The crater was identified during an aerial survey in 1947 and has the classic shape of an explosive meteorite impact crater. It is almost circular with a diameter varying from 870-950 metres and averaging 880 m. The outer slopes of the crater rise up at an angle of about 15 degrees to form a ridge, which may be up to 35m above the surrounding sand plain. The inner walls plunge more steeply, at angles as much as 40 degrees and form cliffs to the flat crater floor some 55m below the rim. The crater floor is flat, except for a slight rise in the centre, and lies as much as 25m below the level of the surrounding sand plain. Originally it would have been up to 150m deep, but the bowl of the crater is now largely filled with sand and gypsum. The central area is pierced by a number of sink holes that probably reflect the position of stress fractures formed by the explosion in the bottom of the crater. Unusually large trees grow here, no doubt drawing on reserves of water which are trapped after the summer rains.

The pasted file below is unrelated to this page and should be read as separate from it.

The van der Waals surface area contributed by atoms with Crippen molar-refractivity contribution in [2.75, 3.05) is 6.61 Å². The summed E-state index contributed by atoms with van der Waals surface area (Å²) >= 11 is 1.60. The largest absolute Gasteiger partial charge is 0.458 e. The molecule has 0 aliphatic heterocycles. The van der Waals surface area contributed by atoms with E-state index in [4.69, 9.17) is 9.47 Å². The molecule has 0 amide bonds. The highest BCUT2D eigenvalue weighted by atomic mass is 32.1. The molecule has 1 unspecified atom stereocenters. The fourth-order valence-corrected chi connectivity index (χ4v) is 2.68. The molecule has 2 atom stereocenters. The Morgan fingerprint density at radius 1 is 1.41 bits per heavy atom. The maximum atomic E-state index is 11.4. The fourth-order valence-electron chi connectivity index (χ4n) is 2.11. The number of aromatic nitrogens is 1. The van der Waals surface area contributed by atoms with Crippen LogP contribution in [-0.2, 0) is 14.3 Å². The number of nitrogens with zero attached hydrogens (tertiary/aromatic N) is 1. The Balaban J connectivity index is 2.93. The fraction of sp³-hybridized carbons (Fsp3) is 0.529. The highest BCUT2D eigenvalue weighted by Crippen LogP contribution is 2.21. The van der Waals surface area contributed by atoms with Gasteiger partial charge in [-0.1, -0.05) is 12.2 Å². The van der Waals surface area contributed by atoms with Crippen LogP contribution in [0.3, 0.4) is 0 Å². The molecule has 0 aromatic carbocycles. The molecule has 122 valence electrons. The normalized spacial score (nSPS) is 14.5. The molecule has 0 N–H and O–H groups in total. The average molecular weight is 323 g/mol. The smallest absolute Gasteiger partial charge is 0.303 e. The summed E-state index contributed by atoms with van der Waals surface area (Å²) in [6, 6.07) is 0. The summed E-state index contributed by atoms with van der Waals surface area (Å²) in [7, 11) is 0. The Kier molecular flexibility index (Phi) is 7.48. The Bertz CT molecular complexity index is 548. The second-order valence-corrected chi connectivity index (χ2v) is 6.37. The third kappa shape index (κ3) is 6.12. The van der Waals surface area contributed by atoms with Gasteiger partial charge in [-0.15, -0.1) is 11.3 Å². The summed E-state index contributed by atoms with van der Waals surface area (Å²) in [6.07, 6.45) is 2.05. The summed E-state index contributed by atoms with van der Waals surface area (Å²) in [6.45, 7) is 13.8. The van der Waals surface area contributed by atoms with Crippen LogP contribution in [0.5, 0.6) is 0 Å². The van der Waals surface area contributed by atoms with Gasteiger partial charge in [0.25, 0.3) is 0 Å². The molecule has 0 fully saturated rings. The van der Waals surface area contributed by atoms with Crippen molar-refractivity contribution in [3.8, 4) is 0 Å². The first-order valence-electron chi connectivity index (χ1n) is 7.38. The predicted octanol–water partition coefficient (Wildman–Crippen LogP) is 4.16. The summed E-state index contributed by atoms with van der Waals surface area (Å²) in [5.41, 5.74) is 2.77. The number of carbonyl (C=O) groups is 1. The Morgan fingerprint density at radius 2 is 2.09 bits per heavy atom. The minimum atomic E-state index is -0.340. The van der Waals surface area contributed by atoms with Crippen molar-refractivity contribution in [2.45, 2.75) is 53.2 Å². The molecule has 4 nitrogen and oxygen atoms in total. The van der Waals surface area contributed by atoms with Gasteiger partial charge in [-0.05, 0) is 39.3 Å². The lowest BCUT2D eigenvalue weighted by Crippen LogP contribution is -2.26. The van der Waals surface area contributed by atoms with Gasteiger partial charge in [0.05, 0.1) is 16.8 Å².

The presence of meteorites confirms the explosive impact origin of the crater. Dating of these remnants of the projectile gives an age of 300 000 years. Most remnants of the projectile, the bulk of which was destroyed during the impact event, are heavily weathered to iron oxides and now occur as rusty balls of iron-shale situated on the rim of the crater. These balls occur in clusters, weigh up to 250 kilograms each and may be welded to the surface of the laterite capping. They contain fragments and veins of iron-nickel metal and grains of the iron phosphide mineral schreibersite which occurs in many iron meteorites. Weathering has produced some new and unusual nickel-bearing minerals such as reevesite and cassidyite. Unweathered iron meteorite fragments have been found about 3.9 km south-west of the crater, the largest weighing 72.6 grams. The meteorite is classified as a medium octahedrite belonging to the chemical group IIIAB of iron meteorites. For reasons of nomenclature the name of the meteorites, which by convention always take the name of the locality where they are found, remain under the original spelling of 'Wolf Creek'.